The previous administrator, Charles F. Bolden Jr., stepped down at the end of President Obama’s term. Mr. Lightfoot, who was associate administrator, the third-highest ranking position at NASA, took over as acting administrator.
In September, President Trump nominated Representative Jim Bridenstine, Republican of Oklahoma, to be the next administrator. But the Senate has yet to vote to confirm Mr. Bridenstine.
All 49 Democrats in the Senate appear unified in opposition, in part because Mr. Bridenstine gave a speech disparaging climate change several years ago. Senator Marco Rubio, Republican of Florida, also has expressed doubts about Mr. Bridenstine.
The space agency’s No. 2 position, deputy administrator, is vacant, and the Trump administration has yet to nominate anyone to fill the post. Steve Jurczyk, formerly the associate administrator for space technology, was named in late February to temporarily fill Mr. Lightfoot’s previous job.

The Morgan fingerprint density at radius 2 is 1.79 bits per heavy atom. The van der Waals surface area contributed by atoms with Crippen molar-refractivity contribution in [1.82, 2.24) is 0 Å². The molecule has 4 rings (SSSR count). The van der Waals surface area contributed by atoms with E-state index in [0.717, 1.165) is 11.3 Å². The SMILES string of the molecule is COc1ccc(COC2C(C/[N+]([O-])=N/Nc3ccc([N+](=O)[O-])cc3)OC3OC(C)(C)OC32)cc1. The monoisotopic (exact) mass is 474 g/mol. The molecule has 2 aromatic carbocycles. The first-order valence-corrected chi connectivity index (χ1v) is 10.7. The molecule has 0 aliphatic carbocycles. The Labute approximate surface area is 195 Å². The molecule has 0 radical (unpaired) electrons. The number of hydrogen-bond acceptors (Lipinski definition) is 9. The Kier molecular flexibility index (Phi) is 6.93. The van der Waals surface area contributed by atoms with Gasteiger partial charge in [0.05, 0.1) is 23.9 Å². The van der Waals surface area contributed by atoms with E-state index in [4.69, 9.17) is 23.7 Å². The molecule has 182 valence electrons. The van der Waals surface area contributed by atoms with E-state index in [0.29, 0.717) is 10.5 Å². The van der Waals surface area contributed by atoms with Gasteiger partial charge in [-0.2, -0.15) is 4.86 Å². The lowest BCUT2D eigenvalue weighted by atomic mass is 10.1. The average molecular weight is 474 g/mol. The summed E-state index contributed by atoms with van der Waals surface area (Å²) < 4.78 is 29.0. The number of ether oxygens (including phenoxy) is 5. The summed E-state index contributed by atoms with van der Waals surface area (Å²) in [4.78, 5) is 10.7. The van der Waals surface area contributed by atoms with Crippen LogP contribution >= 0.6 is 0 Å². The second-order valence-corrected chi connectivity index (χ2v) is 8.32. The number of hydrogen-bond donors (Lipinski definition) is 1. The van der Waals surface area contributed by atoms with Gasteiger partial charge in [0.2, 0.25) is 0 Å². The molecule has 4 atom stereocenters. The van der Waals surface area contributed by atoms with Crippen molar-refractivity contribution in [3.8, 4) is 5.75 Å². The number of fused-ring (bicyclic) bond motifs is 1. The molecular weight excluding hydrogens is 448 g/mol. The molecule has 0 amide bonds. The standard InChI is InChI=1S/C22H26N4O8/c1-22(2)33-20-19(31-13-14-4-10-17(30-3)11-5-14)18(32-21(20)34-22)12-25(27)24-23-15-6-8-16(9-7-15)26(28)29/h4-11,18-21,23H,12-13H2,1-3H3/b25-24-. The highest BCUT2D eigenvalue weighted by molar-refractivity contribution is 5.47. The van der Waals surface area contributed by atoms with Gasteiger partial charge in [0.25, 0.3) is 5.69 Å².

NASA is also lacking a chief of staff.
Still, the agency continues to explore the cosmos. Next month, it is scheduled to launch the Transiting Exoplanet Survey Satellite, or Tess, a space telescope that is to search for planets around other stars.
The InSight spacecraft is due to launch in May for Mars, and the Parker Solar Probe is expected to begin a yearslong mission to study the sun in July.
In August, Boeing and SpaceX both plan to perform their first tests of new capsules that are to carry NASA astronauts into orbit, and the Osiris-Rex spacecraft will rendezvous with an asteroid, Bennu, after a two-year journey.
Mr. Lightfoot’s 406-day term as acting administrator is by far the longest NASA has operated without a permanent leader, eclipsing the 176 days that passed at the start of the Obama administration before Mr. Bolden was confirmed.